A. With God (42:2b, 9, 43:2)

Notice the cry of the psalmist in verse 2…

Verse 2 “My soul thirsts for God, for the living God; When shall I come and appear before God?

In other words, the psalmist is not looking to idols – he’s looking to the living God for his spiritual sustenance. Faith, I know that whenever I feel a certain way, depending on the season of life, I have a tendency to go quiet and to turn inward, rather than to raise my praise to my King upward.

What are your propensities in those seasons of life when your spiritual sap doesn’t seem to pulsate and flow like it should – remember the psalmist felt that God was a far off and he felt stuck in a bog of despondence. He was hungry for his God, yet only received tears for food (42:2) does that describe you today?

Do you address your struggles with your God?

Psalm 42:9 “I will say to God my rock, “Why have You forgotten me? Why do I go mourning because of the oppression of the enemy?”

Psalm 43:2 “For You are the God of my strength; why have You rejected me?
Why do I go mourning because of the oppression of the enemy?”

Ok, so now we know have an idea of what the psalmist is going through in this turbulent season of his life, but that might not be what you’re going through, nevertheless – seasons of spiritual drought have a tendency to make us feel as though we are spiritual deists.

What I mean by that is that in times of spiritual drought our knees tend to buckle, and what creeps in is a tendency to think that our living God is far away and far removed to care about our circumstances – that’s what deism is, my friends – and if we’re remotely honest with our Creator like the psalmist is, that’s how we feel sometimes, in the tempestuous seasons of life.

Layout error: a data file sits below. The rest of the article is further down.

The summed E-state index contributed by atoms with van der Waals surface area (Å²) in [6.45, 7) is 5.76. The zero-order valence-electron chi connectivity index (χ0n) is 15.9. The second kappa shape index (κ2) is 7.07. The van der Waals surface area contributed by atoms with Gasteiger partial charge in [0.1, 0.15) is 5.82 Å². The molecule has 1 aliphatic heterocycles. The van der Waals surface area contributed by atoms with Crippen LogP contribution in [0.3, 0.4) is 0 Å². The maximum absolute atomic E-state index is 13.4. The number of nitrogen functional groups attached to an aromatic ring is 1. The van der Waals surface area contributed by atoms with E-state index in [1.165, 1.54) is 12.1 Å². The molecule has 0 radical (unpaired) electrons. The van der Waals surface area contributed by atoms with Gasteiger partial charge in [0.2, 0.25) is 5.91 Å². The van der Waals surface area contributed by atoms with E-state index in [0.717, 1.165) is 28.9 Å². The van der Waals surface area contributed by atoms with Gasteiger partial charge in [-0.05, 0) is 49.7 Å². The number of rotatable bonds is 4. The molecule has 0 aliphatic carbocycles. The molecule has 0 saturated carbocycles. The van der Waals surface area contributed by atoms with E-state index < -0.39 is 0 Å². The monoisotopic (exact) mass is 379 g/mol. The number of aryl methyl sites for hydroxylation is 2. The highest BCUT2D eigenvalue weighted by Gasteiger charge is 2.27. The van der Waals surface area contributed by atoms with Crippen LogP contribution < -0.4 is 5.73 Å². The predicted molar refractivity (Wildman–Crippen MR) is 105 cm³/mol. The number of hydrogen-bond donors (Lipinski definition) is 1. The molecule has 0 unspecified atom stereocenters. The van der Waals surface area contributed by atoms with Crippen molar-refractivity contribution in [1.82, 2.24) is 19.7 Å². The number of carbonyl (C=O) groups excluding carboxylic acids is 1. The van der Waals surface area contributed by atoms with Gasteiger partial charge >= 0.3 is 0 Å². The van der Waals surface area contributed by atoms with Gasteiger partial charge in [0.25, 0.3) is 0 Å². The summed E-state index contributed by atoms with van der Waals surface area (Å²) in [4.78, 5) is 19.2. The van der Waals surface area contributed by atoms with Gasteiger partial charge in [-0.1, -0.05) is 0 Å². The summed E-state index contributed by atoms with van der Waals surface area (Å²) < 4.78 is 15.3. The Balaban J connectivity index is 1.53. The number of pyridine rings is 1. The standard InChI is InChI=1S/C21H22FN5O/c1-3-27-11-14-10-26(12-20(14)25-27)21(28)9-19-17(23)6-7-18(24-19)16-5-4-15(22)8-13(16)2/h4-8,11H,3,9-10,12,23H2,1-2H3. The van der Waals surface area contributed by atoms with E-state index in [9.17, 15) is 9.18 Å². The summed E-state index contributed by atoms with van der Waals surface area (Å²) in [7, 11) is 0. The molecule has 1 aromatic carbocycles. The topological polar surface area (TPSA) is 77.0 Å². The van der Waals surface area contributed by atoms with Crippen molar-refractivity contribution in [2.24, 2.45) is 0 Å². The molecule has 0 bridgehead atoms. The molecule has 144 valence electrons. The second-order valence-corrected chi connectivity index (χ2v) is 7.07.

“Am I a God who is near,” declares the LORD, “And not a God far off? – Jeremiah 23:23

Do you believe that, Christian? You’re not alone…like the sons of Korah, there are many songs we sing, though no inspired like the psalms, they echo through the halls of our hearts and up to the celestial halls of grace.

… Every day this never ending pressure
Tries to take its claim over my heart
I have tried to hold it all together
But time and time again, I fall apart

… But that's where I find my life was never mine at all
You are the one inside always in control

That is a song written by Christian artist Jeremy Camp that bears the sentiments of the psalmist who’s walking through a tremendous time of testing – a tremendous time of trial.

So what about you, Faith – does any of the providential sentiment of the psalmist bear any footprints, if any?